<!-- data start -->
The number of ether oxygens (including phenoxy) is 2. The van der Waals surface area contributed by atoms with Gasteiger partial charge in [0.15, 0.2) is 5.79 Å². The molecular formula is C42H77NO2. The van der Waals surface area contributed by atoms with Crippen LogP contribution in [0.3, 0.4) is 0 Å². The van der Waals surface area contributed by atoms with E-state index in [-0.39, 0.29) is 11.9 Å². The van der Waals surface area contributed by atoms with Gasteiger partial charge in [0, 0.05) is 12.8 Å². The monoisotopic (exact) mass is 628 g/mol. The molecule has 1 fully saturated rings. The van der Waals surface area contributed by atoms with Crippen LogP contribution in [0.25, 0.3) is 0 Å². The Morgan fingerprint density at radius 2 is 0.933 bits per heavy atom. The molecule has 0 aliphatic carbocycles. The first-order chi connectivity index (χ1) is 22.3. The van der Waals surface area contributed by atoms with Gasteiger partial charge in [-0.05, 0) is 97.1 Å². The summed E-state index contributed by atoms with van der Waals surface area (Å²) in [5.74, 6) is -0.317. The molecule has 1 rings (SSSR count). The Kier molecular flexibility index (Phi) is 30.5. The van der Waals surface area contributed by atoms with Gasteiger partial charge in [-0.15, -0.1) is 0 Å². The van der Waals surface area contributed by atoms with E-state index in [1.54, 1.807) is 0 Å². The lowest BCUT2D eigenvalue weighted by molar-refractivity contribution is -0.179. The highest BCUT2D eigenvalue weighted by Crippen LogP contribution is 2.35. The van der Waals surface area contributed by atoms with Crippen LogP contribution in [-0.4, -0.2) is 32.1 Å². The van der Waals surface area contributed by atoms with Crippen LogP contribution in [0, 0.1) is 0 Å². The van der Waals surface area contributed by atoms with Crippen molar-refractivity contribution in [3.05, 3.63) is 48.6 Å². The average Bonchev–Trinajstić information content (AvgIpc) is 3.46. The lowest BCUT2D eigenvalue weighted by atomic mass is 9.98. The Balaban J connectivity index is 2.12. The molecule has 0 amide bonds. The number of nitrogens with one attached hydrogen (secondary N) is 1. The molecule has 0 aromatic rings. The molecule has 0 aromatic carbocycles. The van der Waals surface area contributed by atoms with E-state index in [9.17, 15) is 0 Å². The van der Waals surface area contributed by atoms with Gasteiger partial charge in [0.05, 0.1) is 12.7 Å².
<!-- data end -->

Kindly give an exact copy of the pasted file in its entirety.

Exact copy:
The number of ether oxygens (including phenoxy) is 2. The van der Waals surface area contributed by atoms with Gasteiger partial charge in [0.15, 0.2) is 5.79 Å². The molecular formula is C42H77NO2. The van der Waals surface area contributed by atoms with Crippen LogP contribution in [0.3, 0.4) is 0 Å². The van der Waals surface area contributed by atoms with E-state index in [-0.39, 0.29) is 11.9 Å². The van der Waals surface area contributed by atoms with Gasteiger partial charge in [0, 0.05) is 12.8 Å². The monoisotopic (exact) mass is 628 g/mol. The molecule has 1 fully saturated rings. The van der Waals surface area contributed by atoms with Crippen LogP contribution in [0.25, 0.3) is 0 Å². The Morgan fingerprint density at radius 2 is 0.933 bits per heavy atom. The molecule has 0 aliphatic carbocycles. The first-order chi connectivity index (χ1) is 22.3. The van der Waals surface area contributed by atoms with Gasteiger partial charge in [-0.05, 0) is 97.1 Å². The summed E-state index contributed by atoms with van der Waals surface area (Å²) in [5.74, 6) is -0.317. The molecule has 1 rings (SSSR count). The Kier molecular flexibility index (Phi) is 30.5. The van der Waals surface area contributed by atoms with Gasteiger partial charge in [-0.15, -0.1) is 0 Å². The van der Waals surface area contributed by atoms with E-state index in [1.54, 1.807) is 0 Å². The lowest BCUT2D eigenvalue weighted by molar-refractivity contribution is -0.179. The highest BCUT2D eigenvalue weighted by Crippen LogP contribution is 2.35. The van der Waals surface area contributed by atoms with Crippen LogP contribution in [-0.4, -0.2) is 32.1 Å². The van der Waals surface area contributed by atoms with Crippen LogP contribution in [0, 0.1) is 0 Å². The van der Waals surface area contributed by atoms with Crippen molar-refractivity contribution in [3.05, 3.63) is 48.6 Å². The average Bonchev–Trinajstić information content (AvgIpc) is 3.46. The lowest BCUT2D eigenvalue weighted by atomic mass is 9.98. The Balaban J connectivity index is 2.12. The molecule has 0 amide bonds. The number of nitrogens with one attached hydrogen (secondary N) is 1. The molecule has 0 aromatic rings. The molecule has 0 aromatic carbocycles. The van der Waals surface area contributed by atoms with E-state index in [9.17, 15) is 0 Å². The van der Waals surface area contributed by atoms with Gasteiger partial charge in [0.05, 0.1) is 12.7 Å².